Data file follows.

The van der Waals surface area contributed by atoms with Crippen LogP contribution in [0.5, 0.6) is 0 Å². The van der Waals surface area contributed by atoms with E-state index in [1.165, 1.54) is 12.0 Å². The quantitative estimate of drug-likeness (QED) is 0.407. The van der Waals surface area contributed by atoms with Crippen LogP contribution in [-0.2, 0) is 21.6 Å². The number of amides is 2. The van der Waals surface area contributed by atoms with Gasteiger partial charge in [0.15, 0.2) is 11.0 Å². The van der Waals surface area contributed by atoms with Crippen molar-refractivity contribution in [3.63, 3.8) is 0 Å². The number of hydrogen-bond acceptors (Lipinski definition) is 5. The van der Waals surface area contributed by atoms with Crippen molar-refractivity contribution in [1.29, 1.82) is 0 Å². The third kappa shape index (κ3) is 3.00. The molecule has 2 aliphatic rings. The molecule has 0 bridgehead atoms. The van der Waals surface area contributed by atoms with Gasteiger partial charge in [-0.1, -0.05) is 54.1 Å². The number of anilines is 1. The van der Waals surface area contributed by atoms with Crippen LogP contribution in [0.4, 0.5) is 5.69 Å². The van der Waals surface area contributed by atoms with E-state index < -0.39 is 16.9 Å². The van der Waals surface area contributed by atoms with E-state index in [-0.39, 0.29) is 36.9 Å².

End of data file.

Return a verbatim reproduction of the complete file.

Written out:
The van der Waals surface area contributed by atoms with Crippen LogP contribution in [0.5, 0.6) is 0 Å². The van der Waals surface area contributed by atoms with E-state index in [1.165, 1.54) is 12.0 Å². The quantitative estimate of drug-likeness (QED) is 0.407. The van der Waals surface area contributed by atoms with Crippen LogP contribution in [-0.2, 0) is 21.6 Å². The number of amides is 2. The van der Waals surface area contributed by atoms with Gasteiger partial charge in [0.15, 0.2) is 11.0 Å². The van der Waals surface area contributed by atoms with Crippen molar-refractivity contribution in [3.63, 3.8) is 0 Å². The number of hydrogen-bond acceptors (Lipinski definition) is 5. The van der Waals surface area contributed by atoms with Crippen molar-refractivity contribution in [1.29, 1.82) is 0 Å². The third kappa shape index (κ3) is 3.00. The molecule has 2 aliphatic rings. The molecule has 0 bridgehead atoms. The van der Waals surface area contributed by atoms with Gasteiger partial charge in [-0.1, -0.05) is 54.1 Å². The number of anilines is 1. The van der Waals surface area contributed by atoms with Crippen LogP contribution in [0.4, 0.5) is 5.69 Å². The van der Waals surface area contributed by atoms with E-state index < -0.39 is 16.9 Å². The van der Waals surface area contributed by atoms with E-state index in [-0.39, 0.29) is 36.9 Å².